Served in the Indian Army (22 Punjabis) in the First World War.
2nd Lieutenant (unattached): 20/1/1909
2nd Lieutenant: 12/3/1909, 22 Punjabis
Lieutenant: 20/4/1911, 22 Punjabis
Captain: 1/9/1915, 22 Punjabis
Brig Major: 7/4/1925
1943-1950? - Special employee in army since retiring.
22 Punjabis War Diary - ref WO 95/5122:
1-11-1914 Lahore, Karachi
28-11-1914 Anchored off Bussorah
3-12-1915 Maghil Camp
30-1-1915 Attacked by small band of Turks at 8pm
1 Turk bayoneted in throat. 6 dead, 15 wounded Turks.
Right flank of Tigris
8-4-1915 Mezera fort.
- May Bombarded by enemy
5-5-1915 Raiding party up Euphrates helping Sehikh of Medina
7-5-1915 Raid up Euphrates. Brought back 16 rifles.
No rain, malarial fever very prevalent.
1-6-1915 One Tower Hill, right bank of Tigris. Bahran position.
2-6-1915 SS Mejidien, Ezras Tomb
6-6-1915 Steamed up Tigris on SS Mejidien. Arrived at Amarah at 8pm
7-6-1915 Exceedingly hot and stifling, Men suffering from heat. Sun fever very prevalent. 10 men transferred to No 1 Field Ambulance. Improved perimeter defence.
25-6-1915 Lieutenant Johnson & 7 men transferred to No 1 Field Ambulance.
30-6-1915 Arrived Kumait
1-7-1915 Fever, diarhoea very prevalent
26-9-15 Camp Sannaiyat
Chahela - enemy shelled camp
(Fall of Kut)
The 6th Poona Division retreated to the town of Kut where it was besieged from 7th December 1915.
Despite many attempts to relieve it, the sheltering army eventually ran out of supplies and was forced to surrender on 29th April 1916. The 22nd Punjabis were captured along the rest of the Division and the officers and men suffered terrible treatment by the Turks during their captivity. A list of the Indian Officers and men taken prisoner by the Turks during the Mesopotamia campaign can be found at the British Library.
The war diaries covering the period between November 1915 and April 1916 were destroyed when Kut fell.
Extracts of War diary of officer Kenneth Crawford:
Things were going badly with us inside the Kut perimeter. We were assailed chiefly by various intestinal diseases resembling cholera, and were burying from 30 to 50 men a day, latterly as many as 80 in a day. From 24 January 1916 we had been on three quarters rations and the meat issued was either horse or mule. The ration was gradually reduced, and by 9 April we were down to 5 ounces of bread, and by 17 April to 4 ounces, with a similar quantity of meat.
By 27 April no food was left, Townshend began negotiations with Khalil Bey, the Turkish commander, and on the morning of 29 April the Turks were allowed to march into the town. Our force, consisting of 400 British officers, 2700 British soldiers, and about 9000 Indian officers and men, was taken prisoner.The officers and other ranks had been separated into different groups. The Turks made a very great difference between their treatment of officers and their treatment of other ranks. The officers travelled up to Baghdad in barges, and were allowed a suitcase and a roll of bedding each. But the men had to march, as there was no railway.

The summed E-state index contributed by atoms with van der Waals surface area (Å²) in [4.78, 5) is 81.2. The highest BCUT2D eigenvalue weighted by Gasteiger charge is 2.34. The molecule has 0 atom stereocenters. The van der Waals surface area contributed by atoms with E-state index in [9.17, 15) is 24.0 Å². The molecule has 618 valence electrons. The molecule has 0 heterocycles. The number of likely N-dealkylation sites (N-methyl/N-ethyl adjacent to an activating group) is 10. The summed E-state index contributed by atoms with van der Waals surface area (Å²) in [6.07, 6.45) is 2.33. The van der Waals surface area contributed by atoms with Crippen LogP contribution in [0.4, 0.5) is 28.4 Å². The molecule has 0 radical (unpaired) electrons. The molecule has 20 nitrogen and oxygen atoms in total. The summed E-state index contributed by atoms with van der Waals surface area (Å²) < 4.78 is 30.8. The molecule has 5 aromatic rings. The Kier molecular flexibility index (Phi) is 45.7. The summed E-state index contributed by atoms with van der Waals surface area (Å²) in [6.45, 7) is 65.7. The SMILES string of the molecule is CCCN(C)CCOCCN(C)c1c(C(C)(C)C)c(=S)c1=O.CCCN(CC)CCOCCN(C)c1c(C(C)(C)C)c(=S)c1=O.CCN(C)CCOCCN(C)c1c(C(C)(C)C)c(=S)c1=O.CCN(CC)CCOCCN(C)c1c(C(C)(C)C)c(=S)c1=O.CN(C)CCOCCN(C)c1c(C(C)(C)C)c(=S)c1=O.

Officers on the march were allowed a pack animal between two to carry their baggage, but the other ranks had to carry their kits, and were flogged along with whips by the Arab guards if they fell behind at all. Hundreds of them couldn’t keep up, and died of cholera or dysentery by the way. In two places there were long marches of 30 miles or more without intermediate watering places. So many men died on these marches that the later parties coming after them were taken round another way, so that they shouldn’t see the bones of their comrades by the roadside. I spent a year and 9 months at Afion (Afyonkarahisar) and then went to another camp between that and Smyrna where I passed the last 5 months of the war.
NB George Thomas Johnson married Geraldine Denny on 13 July 1918 in Barnstaple, Devon so it is unlikely he could have been involved in the siege of Kut as he would have then been a prisoner in Turkey until the end of the war. Maybe he was invalided back to England after being taken ill on the 25 June 1915. He was promoted though from Lieutenant to Captain in the 22 Punjabis on 1 Sep 1915.
1919 - G T Johnson, Captain, 22 Punjabis awarded War medal & Victory medal
On 2 Feb 1919, he departed Liverpool for Bombay with wife Geraldine.
Regiment went to Afghanistan in 1919
Water rationed 2 gallons per man per day
3-8-1919 Diwana Kot
7-8-1919 Peace treaty signed with Afghans.
1. 22 Punjabis War Diary - ref WO 95/5122, National Archives, Kew
2. Source: Army Lists 1914-1950, National Archives Kew & British Library, St Pancras
3. Indian Army Quarterly List for 1 January 1912:
REMARKS: Lieutenant, 22 Punjabis. (Their regimental base was at Jhelum in northren India, now Pakistan).
Page #: 153p
2. The First World War by Martin Gilbert, pages 244-248, Surrender of Kut, and Death March
3. Diary of an officer describing life during the siege of Kut and as a prisoner https://www.forces-war-records.co.uk/blog/2014/11/24/exclusive-world-war-one-diary-life-as-a-turkish-prisoner-of-war-after-the-siege-of-kut-al-amara-mespotamia
Best place to view hard copies of Indian Army List is the Asian and African Studies Reading Room at the
British Library. Less extensive collection is also at the National Archives.